Why quick isn't always a fix - the old story of the hare and tortoise
Posted on 1st October 2014 at 07:30
It’s amazing how many conversations have followed in the wake of our recent blog post about the modern day addiction to being “busy, busy, busy”. Hearing that people have actually read the post is great but, even better, it seems to have got you thinking too!
Interestingly, many of these conversations have led on to a discussion about a related addiction; that of expecting a quick fix to everything that arises in our lives. Oh, and it must be easy, and cheap too.
Whether it be food, communications, getting from A to B or health improvements; the expectation is the same. We want a QUICK FIX NOW!!! Just look at the adverts in a newspaper or on the television, and you’ll find this is the box they’re all trying to tick.
If you take a step back from all this madness for a moment, does quick really mean a fix?
Like us, I’m sure you can think of occasions when you opted for a quick fix, only to find it cost you more in the long term. We’re not only thinking of time and money; but things such as your quality of life and happiness too.
Take food for example, say opting for take aways or ready meals over a home cooked meal. True, you could easily grab a takeaway or ready meal, saving yourself time and hassle when you got home. But would it be as good – or pleasurable – as a home cooked meal? And that’s before you consider the health and nutritional issues linked to them (!)…
Yes, we know what you’re thinking. It takes time to cook a meal and you just don’t have that luxury.
Well, yes, it can be time consuming if many of the cookery programmes on TV are to be believed. But it doesn’t have to be. Stir fries are quick and nutritious. A slow cooker leaves you free to do other things while your meal cooks – or can be put on in the morning and left to simmer away while you’re out or at work. Many dishes can be baked in the oven. With only a little planning – and ingenuity – you can have home cooked meals with a minimum of time and fuss.
It seems ironic that as more and more cookery programmes take over TV schedules, fewer people seem to actually cook at home. Even more so that many people eat a ready meal or take away while watching them!
If you’re still in any doubts, we came across some fascinating research a few years ago, which tested the nutritional content of the same food prepared in different ways. At home. In a factory as a ready meal. At a fast food outlet. There are no prizes for guessing which one came out best…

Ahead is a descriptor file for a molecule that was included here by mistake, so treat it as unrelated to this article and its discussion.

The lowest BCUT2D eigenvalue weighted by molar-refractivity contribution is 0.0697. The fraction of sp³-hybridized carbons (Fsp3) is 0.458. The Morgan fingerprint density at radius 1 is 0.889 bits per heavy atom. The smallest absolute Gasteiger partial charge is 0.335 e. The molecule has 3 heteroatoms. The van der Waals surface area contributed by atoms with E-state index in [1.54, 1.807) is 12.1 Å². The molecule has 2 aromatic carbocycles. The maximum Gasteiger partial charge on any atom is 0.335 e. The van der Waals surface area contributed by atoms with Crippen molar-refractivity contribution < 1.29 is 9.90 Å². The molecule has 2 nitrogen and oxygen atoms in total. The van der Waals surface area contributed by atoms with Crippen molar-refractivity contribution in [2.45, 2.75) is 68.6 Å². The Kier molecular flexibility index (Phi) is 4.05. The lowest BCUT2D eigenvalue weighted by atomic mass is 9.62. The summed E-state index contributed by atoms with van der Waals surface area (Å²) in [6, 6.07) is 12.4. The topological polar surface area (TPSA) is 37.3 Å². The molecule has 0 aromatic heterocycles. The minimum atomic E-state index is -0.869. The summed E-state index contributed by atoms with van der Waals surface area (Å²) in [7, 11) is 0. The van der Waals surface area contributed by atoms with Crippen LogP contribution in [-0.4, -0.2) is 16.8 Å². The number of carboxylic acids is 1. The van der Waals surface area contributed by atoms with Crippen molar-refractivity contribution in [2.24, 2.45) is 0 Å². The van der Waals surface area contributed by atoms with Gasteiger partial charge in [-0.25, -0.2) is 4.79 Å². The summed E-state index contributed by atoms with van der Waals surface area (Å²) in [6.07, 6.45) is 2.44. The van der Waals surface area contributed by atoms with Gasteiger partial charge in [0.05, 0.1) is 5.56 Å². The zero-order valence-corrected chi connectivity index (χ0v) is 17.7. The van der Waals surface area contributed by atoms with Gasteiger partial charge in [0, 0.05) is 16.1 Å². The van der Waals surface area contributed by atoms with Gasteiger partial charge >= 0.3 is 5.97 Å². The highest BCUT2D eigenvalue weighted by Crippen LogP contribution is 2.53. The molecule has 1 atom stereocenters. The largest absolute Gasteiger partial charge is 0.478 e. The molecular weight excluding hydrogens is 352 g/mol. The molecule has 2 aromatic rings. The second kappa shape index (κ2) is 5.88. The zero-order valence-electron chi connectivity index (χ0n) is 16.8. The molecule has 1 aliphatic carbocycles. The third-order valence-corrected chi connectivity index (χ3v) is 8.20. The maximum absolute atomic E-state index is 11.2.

Health is another example. This is a subject we talk to patients about regularly, so we’ll keep it short! So often the focus is only on the end result, with little regard being given to how they may be harming themselves in the process of achieving it.
While it’s possible to achieve results quickly; these tend to be short term – at best – and often come at a high price longer term.
That new low calorie diet may result in substantial weight loss in a few weeks, but what about the consequences of a low calorie diet long term? Or, even worse, yo yo-ing weight; as weight is lost on the diet and then put back on again shortly afterwards.
Taking painkillers for back pain on an ongoing basis may keep you moving in the short term, but what about the damage you’re doing to your body long term? Here it’s not only about the painkillers, but also the additional damage being done to your back as you try to keep going as usual.
While it’s often a bitter pill to swallow, every decision you make has a long term consequence – good or bad – that is yours to deal with…
Instead of looking for quick fixes, why not focus on the underlying cause/s? Only by addressing these can you achieve the long term result you want – and help prevent other problems from arising in the process.
We know that taking a long hard look at yourself, and your life, can be uncomfortable; as some hard truths are faced. It’s much easier to keep on doing what you’ve always done, relying on the latest quick fix to keep any problems at bay.
Sadly, we can guarantee that this strategy will only lead to more problems longer term. If you’re in any doubt, just look at the rising levels of illness and incapacity in the western world.
Surely it’s better to do a little extra work now – and feel the benefits for the rest of your life.
Alternatively, you could carry on in the same way as you always have – but pay the price for the rest of your life…
As always, the choice is yours.
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